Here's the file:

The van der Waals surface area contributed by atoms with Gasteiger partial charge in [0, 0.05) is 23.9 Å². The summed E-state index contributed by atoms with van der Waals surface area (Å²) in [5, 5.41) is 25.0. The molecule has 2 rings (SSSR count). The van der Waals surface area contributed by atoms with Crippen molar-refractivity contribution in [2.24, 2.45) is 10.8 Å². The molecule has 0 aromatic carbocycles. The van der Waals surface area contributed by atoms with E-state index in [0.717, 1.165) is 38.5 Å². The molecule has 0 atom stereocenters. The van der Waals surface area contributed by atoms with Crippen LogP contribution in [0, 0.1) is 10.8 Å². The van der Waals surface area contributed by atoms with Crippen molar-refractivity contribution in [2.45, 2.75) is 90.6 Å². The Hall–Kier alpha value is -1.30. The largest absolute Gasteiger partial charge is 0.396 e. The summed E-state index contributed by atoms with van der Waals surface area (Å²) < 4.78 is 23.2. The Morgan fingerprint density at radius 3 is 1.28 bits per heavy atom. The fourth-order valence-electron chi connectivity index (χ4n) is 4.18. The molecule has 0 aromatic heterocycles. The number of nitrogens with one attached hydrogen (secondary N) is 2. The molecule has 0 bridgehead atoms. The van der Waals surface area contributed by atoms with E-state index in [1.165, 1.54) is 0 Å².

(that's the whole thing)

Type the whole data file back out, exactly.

The van der Waals surface area contributed by atoms with Gasteiger partial charge in [0, 0.05) is 23.9 Å². The summed E-state index contributed by atoms with van der Waals surface area (Å²) in [5, 5.41) is 25.0. The molecule has 2 rings (SSSR count). The van der Waals surface area contributed by atoms with Crippen molar-refractivity contribution in [2.24, 2.45) is 10.8 Å². The molecule has 0 aromatic carbocycles. The van der Waals surface area contributed by atoms with E-state index in [0.717, 1.165) is 38.5 Å². The molecule has 0 atom stereocenters. The van der Waals surface area contributed by atoms with Crippen LogP contribution in [0, 0.1) is 10.8 Å². The van der Waals surface area contributed by atoms with Crippen molar-refractivity contribution in [2.45, 2.75) is 90.6 Å². The Hall–Kier alpha value is -1.30. The largest absolute Gasteiger partial charge is 0.396 e. The summed E-state index contributed by atoms with van der Waals surface area (Å²) < 4.78 is 23.2. The Morgan fingerprint density at radius 3 is 1.28 bits per heavy atom. The fourth-order valence-electron chi connectivity index (χ4n) is 4.18. The molecule has 0 aromatic heterocycles. The number of nitrogens with one attached hydrogen (secondary N) is 2. The molecule has 0 bridgehead atoms. The van der Waals surface area contributed by atoms with E-state index in [1.165, 1.54) is 0 Å².